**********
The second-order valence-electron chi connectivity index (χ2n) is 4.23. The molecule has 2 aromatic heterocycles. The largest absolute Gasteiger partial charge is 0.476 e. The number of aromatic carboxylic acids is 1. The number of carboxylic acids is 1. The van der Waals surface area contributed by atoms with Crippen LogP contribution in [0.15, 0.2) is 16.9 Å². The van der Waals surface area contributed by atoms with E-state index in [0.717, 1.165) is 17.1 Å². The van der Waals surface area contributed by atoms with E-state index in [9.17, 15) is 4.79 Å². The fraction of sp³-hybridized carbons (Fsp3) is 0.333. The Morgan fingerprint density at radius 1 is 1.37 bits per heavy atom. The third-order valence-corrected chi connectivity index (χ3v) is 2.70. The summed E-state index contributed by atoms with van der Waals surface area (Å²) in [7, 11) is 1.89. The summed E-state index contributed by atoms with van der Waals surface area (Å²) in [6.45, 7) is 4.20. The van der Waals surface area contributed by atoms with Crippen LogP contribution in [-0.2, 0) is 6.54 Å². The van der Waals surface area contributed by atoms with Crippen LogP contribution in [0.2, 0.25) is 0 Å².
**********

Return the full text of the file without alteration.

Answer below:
The second-order valence-electron chi connectivity index (χ2n) is 4.23. The molecule has 2 aromatic heterocycles. The largest absolute Gasteiger partial charge is 0.476 e. The number of aromatic carboxylic acids is 1. The number of carboxylic acids is 1. The van der Waals surface area contributed by atoms with Crippen LogP contribution in [0.15, 0.2) is 16.9 Å². The van der Waals surface area contributed by atoms with E-state index in [0.717, 1.165) is 17.1 Å². The van der Waals surface area contributed by atoms with E-state index in [9.17, 15) is 4.79 Å². The fraction of sp³-hybridized carbons (Fsp3) is 0.333. The Morgan fingerprint density at radius 1 is 1.37 bits per heavy atom. The third-order valence-corrected chi connectivity index (χ3v) is 2.70. The summed E-state index contributed by atoms with van der Waals surface area (Å²) in [7, 11) is 1.89. The summed E-state index contributed by atoms with van der Waals surface area (Å²) in [6.45, 7) is 4.20. The van der Waals surface area contributed by atoms with Crippen LogP contribution in [-0.2, 0) is 6.54 Å². The van der Waals surface area contributed by atoms with Crippen LogP contribution in [0.2, 0.25) is 0 Å².